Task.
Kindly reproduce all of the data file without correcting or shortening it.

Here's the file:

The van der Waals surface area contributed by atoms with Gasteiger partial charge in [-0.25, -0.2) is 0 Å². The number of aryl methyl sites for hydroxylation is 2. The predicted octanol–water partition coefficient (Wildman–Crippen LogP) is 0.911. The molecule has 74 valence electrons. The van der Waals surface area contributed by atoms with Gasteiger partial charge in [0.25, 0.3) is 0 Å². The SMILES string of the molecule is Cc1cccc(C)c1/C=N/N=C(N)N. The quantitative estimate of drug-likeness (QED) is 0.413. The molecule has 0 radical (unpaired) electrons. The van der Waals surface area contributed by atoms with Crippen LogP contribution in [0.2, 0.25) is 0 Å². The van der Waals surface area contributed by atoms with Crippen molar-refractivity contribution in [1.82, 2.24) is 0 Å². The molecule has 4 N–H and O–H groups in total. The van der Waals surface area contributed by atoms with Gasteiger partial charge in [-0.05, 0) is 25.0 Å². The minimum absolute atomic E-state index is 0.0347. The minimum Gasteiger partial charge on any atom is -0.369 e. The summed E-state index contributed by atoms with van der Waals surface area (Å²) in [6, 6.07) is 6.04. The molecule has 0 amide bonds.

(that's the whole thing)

The van der Waals surface area contributed by atoms with Gasteiger partial charge in [-0.25, -0.2) is 0 Å². The number of aryl methyl sites for hydroxylation is 2. The predicted octanol–water partition coefficient (Wildman–Crippen LogP) is 0.911. The molecule has 74 valence electrons. The van der Waals surface area contributed by atoms with Gasteiger partial charge in [0.25, 0.3) is 0 Å². The SMILES string of the molecule is Cc1cccc(C)c1/C=N/N=C(N)N. The quantitative estimate of drug-likeness (QED) is 0.413. The molecule has 0 radical (unpaired) electrons. The van der Waals surface area contributed by atoms with Crippen LogP contribution in [0.2, 0.25) is 0 Å². The van der Waals surface area contributed by atoms with Crippen molar-refractivity contribution in [1.82, 2.24) is 0 Å². The molecule has 4 N–H and O–H groups in total. The van der Waals surface area contributed by atoms with Gasteiger partial charge in [-0.05, 0) is 25.0 Å². The minimum absolute atomic E-state index is 0.0347. The minimum Gasteiger partial charge on any atom is -0.369 e. The summed E-state index contributed by atoms with van der Waals surface area (Å²) in [6, 6.07) is 6.04. The molecule has 0 amide bonds.